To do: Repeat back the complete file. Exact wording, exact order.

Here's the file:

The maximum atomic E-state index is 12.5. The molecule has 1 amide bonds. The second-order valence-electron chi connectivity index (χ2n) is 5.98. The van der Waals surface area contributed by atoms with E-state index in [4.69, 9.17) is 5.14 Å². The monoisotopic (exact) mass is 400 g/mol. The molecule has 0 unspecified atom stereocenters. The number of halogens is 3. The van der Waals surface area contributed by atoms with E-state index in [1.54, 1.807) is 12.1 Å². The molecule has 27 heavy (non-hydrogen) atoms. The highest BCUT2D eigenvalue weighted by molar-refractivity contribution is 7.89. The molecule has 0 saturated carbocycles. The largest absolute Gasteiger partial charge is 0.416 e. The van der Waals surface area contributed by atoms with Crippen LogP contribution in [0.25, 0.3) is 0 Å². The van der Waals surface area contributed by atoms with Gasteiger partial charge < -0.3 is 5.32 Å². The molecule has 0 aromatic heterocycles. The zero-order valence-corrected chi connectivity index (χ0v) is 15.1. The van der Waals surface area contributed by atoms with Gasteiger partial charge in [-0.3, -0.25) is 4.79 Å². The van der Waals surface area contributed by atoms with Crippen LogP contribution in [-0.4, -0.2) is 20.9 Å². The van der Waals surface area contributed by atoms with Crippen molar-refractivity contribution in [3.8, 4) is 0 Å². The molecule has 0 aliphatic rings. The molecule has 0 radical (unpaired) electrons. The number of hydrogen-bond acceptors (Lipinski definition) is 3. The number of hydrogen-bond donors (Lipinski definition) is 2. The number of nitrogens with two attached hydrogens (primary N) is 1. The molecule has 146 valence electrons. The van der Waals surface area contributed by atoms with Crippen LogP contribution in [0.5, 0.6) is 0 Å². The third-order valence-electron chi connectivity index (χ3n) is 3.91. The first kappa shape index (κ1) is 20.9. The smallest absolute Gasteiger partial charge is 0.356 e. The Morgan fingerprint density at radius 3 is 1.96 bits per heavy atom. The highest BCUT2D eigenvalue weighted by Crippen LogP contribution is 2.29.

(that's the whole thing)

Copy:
The maximum atomic E-state index is 12.5. The molecule has 1 amide bonds. The second-order valence-electron chi connectivity index (χ2n) is 5.98. The van der Waals surface area contributed by atoms with E-state index in [4.69, 9.17) is 5.14 Å². The monoisotopic (exact) mass is 400 g/mol. The molecule has 0 unspecified atom stereocenters. The number of halogens is 3. The van der Waals surface area contributed by atoms with E-state index in [1.54, 1.807) is 12.1 Å². The molecule has 27 heavy (non-hydrogen) atoms. The highest BCUT2D eigenvalue weighted by molar-refractivity contribution is 7.89. The molecule has 0 saturated carbocycles. The largest absolute Gasteiger partial charge is 0.416 e. The van der Waals surface area contributed by atoms with Crippen LogP contribution in [0.25, 0.3) is 0 Å². The van der Waals surface area contributed by atoms with Gasteiger partial charge < -0.3 is 5.32 Å². The molecule has 0 aromatic heterocycles. The zero-order valence-corrected chi connectivity index (χ0v) is 15.1. The van der Waals surface area contributed by atoms with Gasteiger partial charge in [-0.3, -0.25) is 4.79 Å². The van der Waals surface area contributed by atoms with Crippen LogP contribution in [-0.4, -0.2) is 20.9 Å². The van der Waals surface area contributed by atoms with Crippen molar-refractivity contribution in [3.8, 4) is 0 Å². The molecule has 0 aliphatic rings. The molecule has 0 radical (unpaired) electrons. The number of hydrogen-bond acceptors (Lipinski definition) is 3. The number of hydrogen-bond donors (Lipinski definition) is 2. The number of nitrogens with two attached hydrogens (primary N) is 1. The molecule has 146 valence electrons. The van der Waals surface area contributed by atoms with Crippen LogP contribution in [0.5, 0.6) is 0 Å². The third-order valence-electron chi connectivity index (χ3n) is 3.91. The first kappa shape index (κ1) is 20.9. The smallest absolute Gasteiger partial charge is 0.356 e. The Morgan fingerprint density at radius 3 is 1.96 bits per heavy atom. The highest BCUT2D eigenvalue weighted by Crippen LogP contribution is 2.29.